Try as they might, studios can’t consistently tell what audiences will latch onto. For example, the Captain Phasma character in “Star Wars: The Force Awakens” was intended to be a Boba Fett-esque enigma that would appeal to ‘Star Wars’ superfans, but it was the young, human leads plus BB-8 that moviegoers went for. When it comes to “Mad Max: Fury Road,” it wasn’t the titular character that resonated most deeply with the audience —rather, it was Charlize Theron‘s Furiosa. And the guitar-slinging The Doof Warrior was a huge hit with audiences: the fire throwing rocker adds a surreal layer to the non-stop action film that’s easily one of the most memorable elements. According to director George Miller, itseems that the character had an even more important position in the picture initially.
In a lengthy chat with THR at Loyola Marymount’s School of Film and TV, Miller revealed that he originally wanted the only music in the film to come from Doof’s guitar.
“…for me, this was a silent movie with sound. Initially, believe it or not, I didn’t want to have music. I thought the Doof Warrior and the drummers and the sound of the vehicles would be enough of a soundscape to basically tell the story. And then there would be music once the characters started to find some affiliation, particularly Max and Furiosa, and Max in particular was more humanized. I thought we’d bring in some musical element. And so this movie is a great opportunity for sound. And there was a lot of work in that regard,” he said.
“But then I heard some music. Someone from Warner Bros. sent me some music Junkie XL had written….And he’s extraordinary. He’s a kind of polymath: he studied as a lawyer while he was doing his music. He’s big into sound design and he mixes so much of his own stuff. And he can write any kind of music when tasked to do it. He can write beautiful, lyrical music and long progressions of intense, intense action,” Miller continued. “He’s the first composer I’ve ever worked with —and I’ve been very privileged to work with great composers— who can actually explain to me the mathematical underpinnings of musical progression, which is wonderful. He can show me Mahler and say, ‘this is the mathematical progression.’ Musicologists do this all the time. And so he was very, very significant in that process. And he brought on guys like Chris Jenkins, who mixed the music and the dialogue —and everybody was really aware of the opportunities we had….a lot of thought was put into it.”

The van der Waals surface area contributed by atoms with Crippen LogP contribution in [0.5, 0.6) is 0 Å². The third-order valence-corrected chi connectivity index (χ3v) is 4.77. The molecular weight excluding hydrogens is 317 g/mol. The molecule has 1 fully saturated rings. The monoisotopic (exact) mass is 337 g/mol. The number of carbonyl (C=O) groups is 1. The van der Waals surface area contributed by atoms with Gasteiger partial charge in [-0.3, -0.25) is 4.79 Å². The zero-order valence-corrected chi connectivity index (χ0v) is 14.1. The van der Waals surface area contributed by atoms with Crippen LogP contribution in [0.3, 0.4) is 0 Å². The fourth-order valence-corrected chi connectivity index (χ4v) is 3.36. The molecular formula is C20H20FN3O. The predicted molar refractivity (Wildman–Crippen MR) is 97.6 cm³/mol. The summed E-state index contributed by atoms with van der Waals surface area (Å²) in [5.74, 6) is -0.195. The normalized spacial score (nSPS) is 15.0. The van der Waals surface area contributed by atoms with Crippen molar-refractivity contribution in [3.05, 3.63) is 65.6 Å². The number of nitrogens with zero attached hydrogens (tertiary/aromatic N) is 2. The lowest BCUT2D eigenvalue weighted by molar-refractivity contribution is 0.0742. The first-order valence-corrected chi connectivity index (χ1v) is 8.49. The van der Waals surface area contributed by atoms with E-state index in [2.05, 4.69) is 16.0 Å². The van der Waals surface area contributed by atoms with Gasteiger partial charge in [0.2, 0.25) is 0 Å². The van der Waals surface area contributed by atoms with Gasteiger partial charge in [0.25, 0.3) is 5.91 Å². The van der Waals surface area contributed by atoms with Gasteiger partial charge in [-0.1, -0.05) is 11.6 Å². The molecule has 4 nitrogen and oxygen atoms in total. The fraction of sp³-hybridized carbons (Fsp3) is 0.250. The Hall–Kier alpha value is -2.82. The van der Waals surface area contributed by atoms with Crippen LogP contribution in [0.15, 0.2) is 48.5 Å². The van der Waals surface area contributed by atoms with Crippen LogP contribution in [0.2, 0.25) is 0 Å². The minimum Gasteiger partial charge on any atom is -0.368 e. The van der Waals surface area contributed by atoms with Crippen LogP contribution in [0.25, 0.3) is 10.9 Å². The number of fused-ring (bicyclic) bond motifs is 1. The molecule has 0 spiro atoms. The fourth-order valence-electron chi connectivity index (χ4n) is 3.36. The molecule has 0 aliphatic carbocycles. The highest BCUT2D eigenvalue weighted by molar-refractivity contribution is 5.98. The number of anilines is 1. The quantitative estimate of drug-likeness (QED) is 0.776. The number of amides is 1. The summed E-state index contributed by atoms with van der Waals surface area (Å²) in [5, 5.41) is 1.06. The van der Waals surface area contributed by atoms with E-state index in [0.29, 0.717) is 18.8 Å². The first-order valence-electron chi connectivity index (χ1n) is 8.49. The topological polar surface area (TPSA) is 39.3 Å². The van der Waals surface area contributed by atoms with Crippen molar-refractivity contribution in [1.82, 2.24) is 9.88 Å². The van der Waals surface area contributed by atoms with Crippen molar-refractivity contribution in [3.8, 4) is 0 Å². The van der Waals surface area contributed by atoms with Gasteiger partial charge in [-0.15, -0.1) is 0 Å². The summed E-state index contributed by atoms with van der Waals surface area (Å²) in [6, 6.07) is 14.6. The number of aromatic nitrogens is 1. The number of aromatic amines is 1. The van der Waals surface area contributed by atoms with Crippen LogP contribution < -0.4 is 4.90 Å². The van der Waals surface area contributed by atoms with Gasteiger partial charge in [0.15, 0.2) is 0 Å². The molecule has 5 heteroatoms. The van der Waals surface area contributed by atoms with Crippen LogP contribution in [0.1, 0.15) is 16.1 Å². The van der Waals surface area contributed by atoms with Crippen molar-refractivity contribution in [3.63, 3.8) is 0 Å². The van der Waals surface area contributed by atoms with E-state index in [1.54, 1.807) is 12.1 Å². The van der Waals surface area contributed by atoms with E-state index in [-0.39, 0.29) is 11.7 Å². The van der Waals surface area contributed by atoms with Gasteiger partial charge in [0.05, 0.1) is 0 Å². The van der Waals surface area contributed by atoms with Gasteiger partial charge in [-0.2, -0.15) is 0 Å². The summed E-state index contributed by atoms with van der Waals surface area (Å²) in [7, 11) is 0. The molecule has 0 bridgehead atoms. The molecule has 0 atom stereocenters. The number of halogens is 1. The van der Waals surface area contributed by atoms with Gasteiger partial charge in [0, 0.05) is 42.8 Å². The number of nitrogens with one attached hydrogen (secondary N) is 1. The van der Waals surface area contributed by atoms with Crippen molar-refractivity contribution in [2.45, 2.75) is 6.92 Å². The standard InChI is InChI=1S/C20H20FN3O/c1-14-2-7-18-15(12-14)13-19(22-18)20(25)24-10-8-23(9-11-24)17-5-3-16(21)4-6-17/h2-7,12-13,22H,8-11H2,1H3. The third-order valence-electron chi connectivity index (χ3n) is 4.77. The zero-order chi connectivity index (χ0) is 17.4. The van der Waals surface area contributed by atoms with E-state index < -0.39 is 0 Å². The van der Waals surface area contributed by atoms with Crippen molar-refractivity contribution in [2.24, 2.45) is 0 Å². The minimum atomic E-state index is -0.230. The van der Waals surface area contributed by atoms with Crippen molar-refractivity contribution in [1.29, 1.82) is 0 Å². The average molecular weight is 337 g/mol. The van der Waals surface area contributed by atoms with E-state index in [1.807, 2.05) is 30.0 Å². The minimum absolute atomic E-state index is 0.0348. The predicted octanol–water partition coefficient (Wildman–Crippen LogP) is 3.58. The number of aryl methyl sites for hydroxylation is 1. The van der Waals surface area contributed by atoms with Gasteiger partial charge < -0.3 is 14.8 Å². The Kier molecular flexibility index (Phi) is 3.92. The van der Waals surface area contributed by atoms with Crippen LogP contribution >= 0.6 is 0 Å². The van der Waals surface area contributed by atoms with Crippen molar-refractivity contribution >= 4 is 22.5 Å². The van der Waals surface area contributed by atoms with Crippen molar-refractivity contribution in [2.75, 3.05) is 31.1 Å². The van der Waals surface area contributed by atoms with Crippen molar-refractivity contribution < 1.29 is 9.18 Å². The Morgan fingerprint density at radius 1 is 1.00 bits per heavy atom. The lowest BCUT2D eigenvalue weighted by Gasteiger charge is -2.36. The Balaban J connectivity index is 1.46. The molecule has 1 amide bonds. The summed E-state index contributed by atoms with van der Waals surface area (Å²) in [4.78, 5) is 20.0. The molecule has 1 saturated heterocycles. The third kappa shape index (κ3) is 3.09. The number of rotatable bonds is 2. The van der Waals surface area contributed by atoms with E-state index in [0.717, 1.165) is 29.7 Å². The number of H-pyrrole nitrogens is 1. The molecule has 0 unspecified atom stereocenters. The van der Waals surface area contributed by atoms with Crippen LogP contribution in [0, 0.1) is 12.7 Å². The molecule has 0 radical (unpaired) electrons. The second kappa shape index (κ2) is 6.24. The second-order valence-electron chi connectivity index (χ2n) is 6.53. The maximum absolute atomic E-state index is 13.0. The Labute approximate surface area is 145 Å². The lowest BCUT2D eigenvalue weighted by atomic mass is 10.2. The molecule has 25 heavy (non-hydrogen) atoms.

For all the spectacle on screen, Miller was quite cognizant of not creating a auditory maelstrom and was well aware how too much could deaden the impact. “….silence is very incredibly important. In the test screenings, I thought there was a tendency for the audience to applaud, and then the applause would fall away. And then you see that there’s a shot of Max as he wakes up out of the sand. It holds for a very long time. And I thought, why are they not applauding, continuing with applause, which is a lovely thing to have in the cinema? And I realized it didn’t become completely silent,” he said. “There was a little sound, little, sustained, droning sounds that had continued right through into the next scene. So that caught the audience’s ear and it led to an expectation of something else about to happen, rather than we were coming to a full stop. And by making it completely silent, with not one bit of sound, it sort of gave permission for the audience to applaud. And that was really interesting to me. I didn’t think a sound I could barely hear influenced the way that the audience would respond to them.”
Maybe on the upcoming Blu-ray with the black-and-white version of “Mad Max: Fury Road,” Miller will remix the sound for that cut. It certainly would be interesting to see how his first concept for the sound of the movie would’ve played out.
Check out the full interview on THR, and watch Miller talk about his relationship with Stanley Kubrick below.